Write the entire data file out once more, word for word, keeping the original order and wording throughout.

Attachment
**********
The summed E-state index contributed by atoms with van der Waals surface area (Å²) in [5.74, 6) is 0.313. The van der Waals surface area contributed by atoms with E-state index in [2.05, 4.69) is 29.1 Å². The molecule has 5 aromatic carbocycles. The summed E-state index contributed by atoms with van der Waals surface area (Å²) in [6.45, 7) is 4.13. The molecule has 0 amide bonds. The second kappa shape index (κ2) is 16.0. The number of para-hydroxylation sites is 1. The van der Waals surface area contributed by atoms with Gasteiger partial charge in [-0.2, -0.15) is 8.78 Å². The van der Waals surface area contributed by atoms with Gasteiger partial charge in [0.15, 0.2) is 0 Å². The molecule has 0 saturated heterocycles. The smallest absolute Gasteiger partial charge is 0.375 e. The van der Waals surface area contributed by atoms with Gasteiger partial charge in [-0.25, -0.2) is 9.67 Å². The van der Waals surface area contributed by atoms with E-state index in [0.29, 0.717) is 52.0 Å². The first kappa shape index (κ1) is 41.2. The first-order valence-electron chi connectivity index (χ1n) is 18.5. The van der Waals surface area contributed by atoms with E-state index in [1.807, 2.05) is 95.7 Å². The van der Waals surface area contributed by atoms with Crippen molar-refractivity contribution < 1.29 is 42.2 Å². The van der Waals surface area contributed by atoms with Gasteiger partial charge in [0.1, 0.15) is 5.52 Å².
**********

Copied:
The summed E-state index contributed by atoms with van der Waals surface area (Å²) in [5.74, 6) is 0.313. The van der Waals surface area contributed by atoms with E-state index in [2.05, 4.69) is 29.1 Å². The molecule has 5 aromatic carbocycles. The summed E-state index contributed by atoms with van der Waals surface area (Å²) in [6.45, 7) is 4.13. The molecule has 0 amide bonds. The second kappa shape index (κ2) is 16.0. The number of para-hydroxylation sites is 1. The van der Waals surface area contributed by atoms with Gasteiger partial charge in [-0.2, -0.15) is 8.78 Å². The van der Waals surface area contributed by atoms with Gasteiger partial charge in [0.15, 0.2) is 0 Å². The molecule has 0 saturated heterocycles. The smallest absolute Gasteiger partial charge is 0.375 e. The van der Waals surface area contributed by atoms with Gasteiger partial charge in [-0.25, -0.2) is 9.67 Å². The van der Waals surface area contributed by atoms with E-state index in [0.29, 0.717) is 52.0 Å². The first kappa shape index (κ1) is 41.2. The first-order valence-electron chi connectivity index (χ1n) is 18.5. The van der Waals surface area contributed by atoms with E-state index in [1.807, 2.05) is 95.7 Å². The van der Waals surface area contributed by atoms with Crippen molar-refractivity contribution < 1.29 is 42.2 Å². The van der Waals surface area contributed by atoms with Gasteiger partial charge in [0.1, 0.15) is 5.52 Å².